I had a similar problem with ENST instability even in the same genome build some time ago.
I summarised the answer from the Ensembl helpdesk here in my own question:
Stability of Ensembl and refseq stable IDs
I first thought here it is the same. It is not what you expect for a stable ID. But it can happen.
But I just noticed Ensembl recently changed their stable ID documentation:
and posted some details regarding this:
As far as I understand the “Mapping stable identifiers“ part for assignment of transcript IDs the protein sequence or protein length is not taken into account.
“… The identity of a transcript is thus defined by the list of its exon coordinates and its underlying sequence. “ – not the protein sequence! So if I understand their documentation right, in most cases it will stay the same but it is not part of the similarity comparison in the mapping apart from the additional penalty described here for total change of transcript function! So protein sequence similarity is not the central idea of ENST and not guaranteed by the mapping between versions.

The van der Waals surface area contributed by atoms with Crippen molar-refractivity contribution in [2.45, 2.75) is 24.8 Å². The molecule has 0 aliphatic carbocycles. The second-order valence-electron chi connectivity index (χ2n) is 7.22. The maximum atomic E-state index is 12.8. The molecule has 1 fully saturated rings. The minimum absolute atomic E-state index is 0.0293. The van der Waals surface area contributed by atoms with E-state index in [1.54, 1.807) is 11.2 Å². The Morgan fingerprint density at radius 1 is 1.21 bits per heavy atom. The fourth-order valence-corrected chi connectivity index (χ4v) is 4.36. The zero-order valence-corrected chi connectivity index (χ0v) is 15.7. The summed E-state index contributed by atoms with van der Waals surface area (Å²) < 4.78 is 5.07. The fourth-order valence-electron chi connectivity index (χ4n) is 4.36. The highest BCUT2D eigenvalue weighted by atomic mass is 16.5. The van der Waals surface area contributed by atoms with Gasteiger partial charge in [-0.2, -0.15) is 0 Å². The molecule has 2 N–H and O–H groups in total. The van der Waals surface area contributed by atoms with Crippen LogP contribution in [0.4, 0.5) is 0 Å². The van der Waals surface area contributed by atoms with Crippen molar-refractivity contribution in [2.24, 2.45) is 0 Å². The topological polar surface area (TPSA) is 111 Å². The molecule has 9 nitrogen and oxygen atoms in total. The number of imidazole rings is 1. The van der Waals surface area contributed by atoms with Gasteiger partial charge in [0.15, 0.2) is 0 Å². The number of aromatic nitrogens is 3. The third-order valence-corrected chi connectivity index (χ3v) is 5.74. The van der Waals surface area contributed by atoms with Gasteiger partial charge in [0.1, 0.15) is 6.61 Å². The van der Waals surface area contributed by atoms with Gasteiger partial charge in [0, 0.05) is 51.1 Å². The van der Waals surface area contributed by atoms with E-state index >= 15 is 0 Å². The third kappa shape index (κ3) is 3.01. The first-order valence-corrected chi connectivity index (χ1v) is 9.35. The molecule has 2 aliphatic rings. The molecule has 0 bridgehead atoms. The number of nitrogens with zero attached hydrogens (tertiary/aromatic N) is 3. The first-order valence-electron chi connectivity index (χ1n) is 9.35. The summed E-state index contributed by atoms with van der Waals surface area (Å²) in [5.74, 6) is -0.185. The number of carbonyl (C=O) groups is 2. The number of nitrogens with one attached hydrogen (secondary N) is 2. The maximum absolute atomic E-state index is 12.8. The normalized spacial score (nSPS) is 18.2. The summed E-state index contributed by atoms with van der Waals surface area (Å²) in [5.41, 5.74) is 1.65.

So my answers to your questions in detail:
How prevalent is this sort of swap?
I don’t know. The "important" transcripts I work with are stable protein-wise. I always wanted to find out for the general case of protein sequence change, but never found the time.
Should I instead be using the 'Name' attribute of an Ensembl transcript, if I want an ID, that is stable with respect to the amino acid sequence?
No. It also doesn’t guarantee stability. Have a look at SYNGAP1 for example and compare it in version 88 and 75 of Ensembl. The name does not guarantee any stability either.
If you want to be sure nothing is changed use ENST combined with the version of Ensembl you took your data from to get the same sequence again.
If you have to compare transcripts over different Ensembl versions, maybe it helps to keep track of the CCDS-IDs or versioned ENSP and find the transcript, mapping to it in each new Ensembl version.
If you want to dig into it, have a look at this tool: http://ugahash.uni-frankfurt.de/ It might help to spot differences in transcripts.
Have I missed something obvious? I am just getting started with these data sources.
I don’t think so. If you are just starting, you spotted this kind of problem faster than most I guess ;)
(unversioned) ENSTs are used widely in places, where they don’t make any sense in the long run.